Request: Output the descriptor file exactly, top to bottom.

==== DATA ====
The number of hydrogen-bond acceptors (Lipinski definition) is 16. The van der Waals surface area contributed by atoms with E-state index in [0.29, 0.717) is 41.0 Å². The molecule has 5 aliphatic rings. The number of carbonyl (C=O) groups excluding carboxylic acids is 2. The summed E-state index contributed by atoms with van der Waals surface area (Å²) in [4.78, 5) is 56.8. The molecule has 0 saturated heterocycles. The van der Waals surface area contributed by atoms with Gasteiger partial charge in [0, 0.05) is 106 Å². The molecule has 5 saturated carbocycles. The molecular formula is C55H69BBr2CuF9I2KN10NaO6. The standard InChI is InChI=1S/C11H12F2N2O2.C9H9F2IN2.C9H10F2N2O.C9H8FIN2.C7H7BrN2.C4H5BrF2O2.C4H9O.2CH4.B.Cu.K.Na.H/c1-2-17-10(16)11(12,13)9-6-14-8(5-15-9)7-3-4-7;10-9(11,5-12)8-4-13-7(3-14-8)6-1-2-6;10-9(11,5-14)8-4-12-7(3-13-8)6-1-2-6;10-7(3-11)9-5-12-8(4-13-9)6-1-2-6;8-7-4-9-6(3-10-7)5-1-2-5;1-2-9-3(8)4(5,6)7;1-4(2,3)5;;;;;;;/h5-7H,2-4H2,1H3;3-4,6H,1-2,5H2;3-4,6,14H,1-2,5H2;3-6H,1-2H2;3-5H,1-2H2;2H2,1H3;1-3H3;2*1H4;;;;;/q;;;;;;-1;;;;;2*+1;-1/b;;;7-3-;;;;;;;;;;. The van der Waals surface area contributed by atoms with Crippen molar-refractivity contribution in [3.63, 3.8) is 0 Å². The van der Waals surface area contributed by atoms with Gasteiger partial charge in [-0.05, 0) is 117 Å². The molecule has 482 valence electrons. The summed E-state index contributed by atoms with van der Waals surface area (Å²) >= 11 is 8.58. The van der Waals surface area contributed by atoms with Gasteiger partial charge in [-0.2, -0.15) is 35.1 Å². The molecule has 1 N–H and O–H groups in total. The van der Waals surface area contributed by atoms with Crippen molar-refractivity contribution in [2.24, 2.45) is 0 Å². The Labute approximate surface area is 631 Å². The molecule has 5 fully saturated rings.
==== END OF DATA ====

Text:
The number of hydrogen-bond acceptors (Lipinski definition) is 16. The van der Waals surface area contributed by atoms with E-state index in [0.29, 0.717) is 41.0 Å². The molecule has 5 aliphatic rings. The number of carbonyl (C=O) groups excluding carboxylic acids is 2. The summed E-state index contributed by atoms with van der Waals surface area (Å²) in [4.78, 5) is 56.8. The molecule has 0 saturated heterocycles. The van der Waals surface area contributed by atoms with Gasteiger partial charge in [0, 0.05) is 106 Å². The molecule has 5 saturated carbocycles. The molecular formula is C55H69BBr2CuF9I2KN10NaO6. The standard InChI is InChI=1S/C11H12F2N2O2.C9H9F2IN2.C9H10F2N2O.C9H8FIN2.C7H7BrN2.C4H5BrF2O2.C4H9O.2CH4.B.Cu.K.Na.H/c1-2-17-10(16)11(12,13)9-6-14-8(5-15-9)7-3-4-7;10-9(11,5-12)8-4-13-7(3-14-8)6-1-2-6;10-9(11,5-14)8-4-12-7(3-13-8)6-1-2-6;10-7(3-11)9-5-12-8(4-13-9)6-1-2-6;8-7-4-9-6(3-10-7)5-1-2-5;1-2-9-3(8)4(5,6)7;1-4(2,3)5;;;;;;;/h5-7H,2-4H2,1H3;3-4,6H,1-2,5H2;3-4,6,14H,1-2,5H2;3-6H,1-2H2;3-5H,1-2H2;2H2,1H3;1-3H3;2*1H4;;;;;/q;;;;;;-1;;;;;2*+1;-1/b;;;7-3-;;;;;;;;;;. The van der Waals surface area contributed by atoms with Crippen molar-refractivity contribution in [3.63, 3.8) is 0 Å². The van der Waals surface area contributed by atoms with Gasteiger partial charge in [-0.05, 0) is 117 Å². The molecule has 482 valence electrons. The summed E-state index contributed by atoms with van der Waals surface area (Å²) >= 11 is 8.58. The van der Waals surface area contributed by atoms with Gasteiger partial charge in [-0.2, -0.15) is 35.1 Å². The molecule has 1 N–H and O–H groups in total. The van der Waals surface area contributed by atoms with Crippen molar-refractivity contribution in [2.24, 2.45) is 0 Å². The Labute approximate surface area is 631 Å². The molecule has 5 fully saturated rings.